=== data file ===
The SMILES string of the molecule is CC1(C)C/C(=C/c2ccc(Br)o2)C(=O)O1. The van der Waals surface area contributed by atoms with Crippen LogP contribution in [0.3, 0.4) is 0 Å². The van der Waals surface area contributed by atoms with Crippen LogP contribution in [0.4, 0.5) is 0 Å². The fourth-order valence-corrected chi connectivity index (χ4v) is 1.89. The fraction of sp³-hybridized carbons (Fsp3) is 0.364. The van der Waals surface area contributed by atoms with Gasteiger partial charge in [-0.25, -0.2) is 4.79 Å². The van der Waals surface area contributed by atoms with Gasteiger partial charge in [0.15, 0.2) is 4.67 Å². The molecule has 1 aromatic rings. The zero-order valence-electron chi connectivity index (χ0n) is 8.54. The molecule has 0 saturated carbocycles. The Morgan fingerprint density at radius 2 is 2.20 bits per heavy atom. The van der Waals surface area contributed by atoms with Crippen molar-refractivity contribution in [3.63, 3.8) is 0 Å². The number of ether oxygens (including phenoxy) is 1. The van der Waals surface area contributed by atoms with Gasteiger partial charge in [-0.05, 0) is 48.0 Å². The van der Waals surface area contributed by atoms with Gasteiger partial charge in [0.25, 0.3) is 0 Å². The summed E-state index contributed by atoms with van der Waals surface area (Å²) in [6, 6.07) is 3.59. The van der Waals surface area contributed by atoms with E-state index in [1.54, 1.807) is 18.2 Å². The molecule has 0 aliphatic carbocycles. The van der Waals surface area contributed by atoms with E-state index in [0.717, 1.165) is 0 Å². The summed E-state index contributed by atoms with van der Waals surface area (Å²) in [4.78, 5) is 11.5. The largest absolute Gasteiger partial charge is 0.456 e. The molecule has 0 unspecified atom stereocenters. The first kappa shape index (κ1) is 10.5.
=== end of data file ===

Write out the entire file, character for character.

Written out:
The SMILES string of the molecule is CC1(C)C/C(=C/c2ccc(Br)o2)C(=O)O1. The van der Waals surface area contributed by atoms with Crippen LogP contribution in [0.3, 0.4) is 0 Å². The van der Waals surface area contributed by atoms with Crippen LogP contribution in [0.4, 0.5) is 0 Å². The fourth-order valence-corrected chi connectivity index (χ4v) is 1.89. The fraction of sp³-hybridized carbons (Fsp3) is 0.364. The van der Waals surface area contributed by atoms with Gasteiger partial charge in [-0.25, -0.2) is 4.79 Å². The van der Waals surface area contributed by atoms with Gasteiger partial charge in [0.15, 0.2) is 4.67 Å². The molecule has 1 aromatic rings. The zero-order valence-electron chi connectivity index (χ0n) is 8.54. The molecule has 0 saturated carbocycles. The Morgan fingerprint density at radius 2 is 2.20 bits per heavy atom. The van der Waals surface area contributed by atoms with Crippen molar-refractivity contribution in [3.63, 3.8) is 0 Å². The number of ether oxygens (including phenoxy) is 1. The van der Waals surface area contributed by atoms with Gasteiger partial charge in [-0.05, 0) is 48.0 Å². The van der Waals surface area contributed by atoms with Gasteiger partial charge in [0.25, 0.3) is 0 Å². The summed E-state index contributed by atoms with van der Waals surface area (Å²) in [6, 6.07) is 3.59. The van der Waals surface area contributed by atoms with E-state index in [1.54, 1.807) is 18.2 Å². The molecule has 0 aliphatic carbocycles. The van der Waals surface area contributed by atoms with E-state index in [0.717, 1.165) is 0 Å². The summed E-state index contributed by atoms with van der Waals surface area (Å²) in [4.78, 5) is 11.5. The largest absolute Gasteiger partial charge is 0.456 e. The molecule has 0 unspecified atom stereocenters. The first kappa shape index (κ1) is 10.5.